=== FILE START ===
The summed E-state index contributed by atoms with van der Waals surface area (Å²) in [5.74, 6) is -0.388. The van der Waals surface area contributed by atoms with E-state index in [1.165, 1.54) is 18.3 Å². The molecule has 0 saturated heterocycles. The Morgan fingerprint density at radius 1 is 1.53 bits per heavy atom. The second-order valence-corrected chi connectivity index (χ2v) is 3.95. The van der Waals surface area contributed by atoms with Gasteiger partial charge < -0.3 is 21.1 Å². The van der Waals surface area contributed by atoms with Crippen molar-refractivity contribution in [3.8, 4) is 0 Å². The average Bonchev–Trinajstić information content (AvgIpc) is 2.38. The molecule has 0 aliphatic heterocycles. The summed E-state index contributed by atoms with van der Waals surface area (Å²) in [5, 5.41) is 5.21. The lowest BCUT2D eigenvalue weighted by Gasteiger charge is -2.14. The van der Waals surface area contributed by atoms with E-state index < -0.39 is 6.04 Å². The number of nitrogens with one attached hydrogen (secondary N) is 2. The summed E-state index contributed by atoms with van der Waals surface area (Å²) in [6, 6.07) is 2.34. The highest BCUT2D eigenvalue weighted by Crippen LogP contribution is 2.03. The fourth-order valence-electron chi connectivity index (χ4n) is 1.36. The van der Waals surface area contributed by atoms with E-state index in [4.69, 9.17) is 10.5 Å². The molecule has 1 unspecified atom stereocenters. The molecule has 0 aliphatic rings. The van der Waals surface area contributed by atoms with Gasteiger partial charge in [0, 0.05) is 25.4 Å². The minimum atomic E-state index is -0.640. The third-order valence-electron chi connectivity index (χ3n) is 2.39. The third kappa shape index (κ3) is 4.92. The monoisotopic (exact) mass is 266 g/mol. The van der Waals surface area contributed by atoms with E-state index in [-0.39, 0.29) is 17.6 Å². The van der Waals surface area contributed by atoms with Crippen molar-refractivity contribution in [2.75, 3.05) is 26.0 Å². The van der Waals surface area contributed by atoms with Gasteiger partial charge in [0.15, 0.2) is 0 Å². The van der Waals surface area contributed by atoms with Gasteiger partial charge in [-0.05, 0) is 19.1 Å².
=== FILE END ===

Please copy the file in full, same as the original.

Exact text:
The summed E-state index contributed by atoms with van der Waals surface area (Å²) in [5.74, 6) is -0.388. The van der Waals surface area contributed by atoms with E-state index in [1.165, 1.54) is 18.3 Å². The molecule has 0 saturated heterocycles. The Morgan fingerprint density at radius 1 is 1.53 bits per heavy atom. The second-order valence-corrected chi connectivity index (χ2v) is 3.95. The van der Waals surface area contributed by atoms with Gasteiger partial charge < -0.3 is 21.1 Å². The van der Waals surface area contributed by atoms with Crippen molar-refractivity contribution in [3.8, 4) is 0 Å². The average Bonchev–Trinajstić information content (AvgIpc) is 2.38. The molecule has 0 aliphatic heterocycles. The summed E-state index contributed by atoms with van der Waals surface area (Å²) in [5, 5.41) is 5.21. The lowest BCUT2D eigenvalue weighted by Gasteiger charge is -2.14. The van der Waals surface area contributed by atoms with E-state index < -0.39 is 6.04 Å². The number of nitrogens with one attached hydrogen (secondary N) is 2. The summed E-state index contributed by atoms with van der Waals surface area (Å²) in [6, 6.07) is 2.34. The highest BCUT2D eigenvalue weighted by Crippen LogP contribution is 2.03. The fourth-order valence-electron chi connectivity index (χ4n) is 1.36. The van der Waals surface area contributed by atoms with E-state index in [4.69, 9.17) is 10.5 Å². The molecule has 1 unspecified atom stereocenters. The molecule has 0 aliphatic rings. The van der Waals surface area contributed by atoms with Gasteiger partial charge in [0, 0.05) is 25.4 Å². The minimum atomic E-state index is -0.640. The third-order valence-electron chi connectivity index (χ3n) is 2.39. The third kappa shape index (κ3) is 4.92. The monoisotopic (exact) mass is 266 g/mol. The van der Waals surface area contributed by atoms with E-state index in [-0.39, 0.29) is 17.6 Å². The van der Waals surface area contributed by atoms with Crippen molar-refractivity contribution in [2.75, 3.05) is 26.0 Å². The van der Waals surface area contributed by atoms with Gasteiger partial charge in [0.15, 0.2) is 0 Å². The van der Waals surface area contributed by atoms with Gasteiger partial charge in [-0.05, 0) is 19.1 Å².